Monday, July 27

Choosing the Right Blues for Painting Skies and Water

Today’s Image
Sample Blues

Sometimes I get the blues, and you may, too; however, I’m not sad. I’m talking about all the blues available to you when you paint skies, water, and all kinds of other things blue.

Today’s Image is several popular blues I painted on a strip of watercolor paper. It’s a handy aid I use when selecting a blue for sky or water. From the top, the blues are Cobalt, Ultramarine, French Ultramarine, Ultramarine Deep, Ultramarine Light, Antwerp, Sky, Compose, and Horizon. The names you see in your art supply store will be different depending on the manufacturer, so you have to be alert.

The idea for a "Blue" blog came to me after finishing a watercolor last week, the subject of which was a beach scene. The blue sky takes up almost one-half of that painting along with a blue stripe of ocean. I had trouble re-creating the correct color of the blue in the sky from my reference photo. When the photo was taken, the sun was in the two-o’clock position, give or take a half hour, so the cloudless sky was very bright. It was a beautiful, clear, albeit hot, July afternoon.

Deciding on the right blue for a sky, and then matching or mixing it correctly, is the challenge artists live for, yes? That doesn’t make it any less daunting however. There are only three colors, blue (or cyan depending on your process) being one of them, so what’s the problem?

In reality, you’re faced with choosing the proper blue for the object you’re painting, whether it’s a sky, the ocean, or Wedgewood china. Traditional and abstract painters have the same problem.

As you know, on the color wheel when you move away from blue, it starts changing to violet or green, depending on the direction. But not all at once, and on the way it turns into all kinds of blues. Your computer has the ability to make more than 256,000 different colors, with fully one-sixth of those being some shade of blue. That’s more than 42,000 blues!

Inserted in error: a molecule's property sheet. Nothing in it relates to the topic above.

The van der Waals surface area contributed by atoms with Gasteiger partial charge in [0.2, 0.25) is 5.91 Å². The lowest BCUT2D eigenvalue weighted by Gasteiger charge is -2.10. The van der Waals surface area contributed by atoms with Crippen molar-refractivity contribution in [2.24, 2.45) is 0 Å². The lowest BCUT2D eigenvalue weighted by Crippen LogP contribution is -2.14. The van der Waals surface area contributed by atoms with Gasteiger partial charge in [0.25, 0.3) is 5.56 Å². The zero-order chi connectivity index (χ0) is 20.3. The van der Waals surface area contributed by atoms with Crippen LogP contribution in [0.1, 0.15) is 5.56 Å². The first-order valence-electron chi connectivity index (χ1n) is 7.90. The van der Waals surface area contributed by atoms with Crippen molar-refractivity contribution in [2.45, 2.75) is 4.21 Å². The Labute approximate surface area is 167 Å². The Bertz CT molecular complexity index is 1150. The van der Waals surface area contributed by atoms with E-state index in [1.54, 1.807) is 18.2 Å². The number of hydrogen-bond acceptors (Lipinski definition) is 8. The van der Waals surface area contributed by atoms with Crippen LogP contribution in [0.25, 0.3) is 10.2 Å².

Theoretically, you can mix that many, too, but fortunately, you don’t have to. Many of us are satisfied to mix several of our own blues from a limited palette. Most of us will be perfectly satisfied to buy one of the many blues available from the major manufacturers.

In my watercolor mentioned above, the time of day and location helped me narrow down the choices. I started with a limited Standard palette (Cadmium Red Medium, Gamboge Yellow, and French Ultramarine Blue). Because I could see some green in the blue of the sky in my reference photo, I decided to use either Antwerp or Cerulean blue, both of which have some green, rather than French Ultramarine, which has some red. I chose Antwerp because it doesn’t granulate as much as Cerulean, at least for me. After apply several washes of Antwerp, follow up with several more washes of Ultramarine Light to darken the sky higher up. The water was a deep, deep blue, so I was able to use the French Ultramarine for it.

Just to complicate things, if you’re working from digital reference photos, like I do, the photos you print on your printer may not have true colors. Check the printed colors carefully, and not just the blues. Any color may appear different, very different, depending on the program you used to upload the photo, how much ink is left in your printer cartridges, and even the paper you print on. Of course, working en plein air, the colors will depend on your eyesight.

With experience comes knowledge and ability. Selecting and/or mixing the exact blue you want may soon be the easiest part of your painting.

I'll show you my watercolor with that blue sky in my next blog, so check back later this week.


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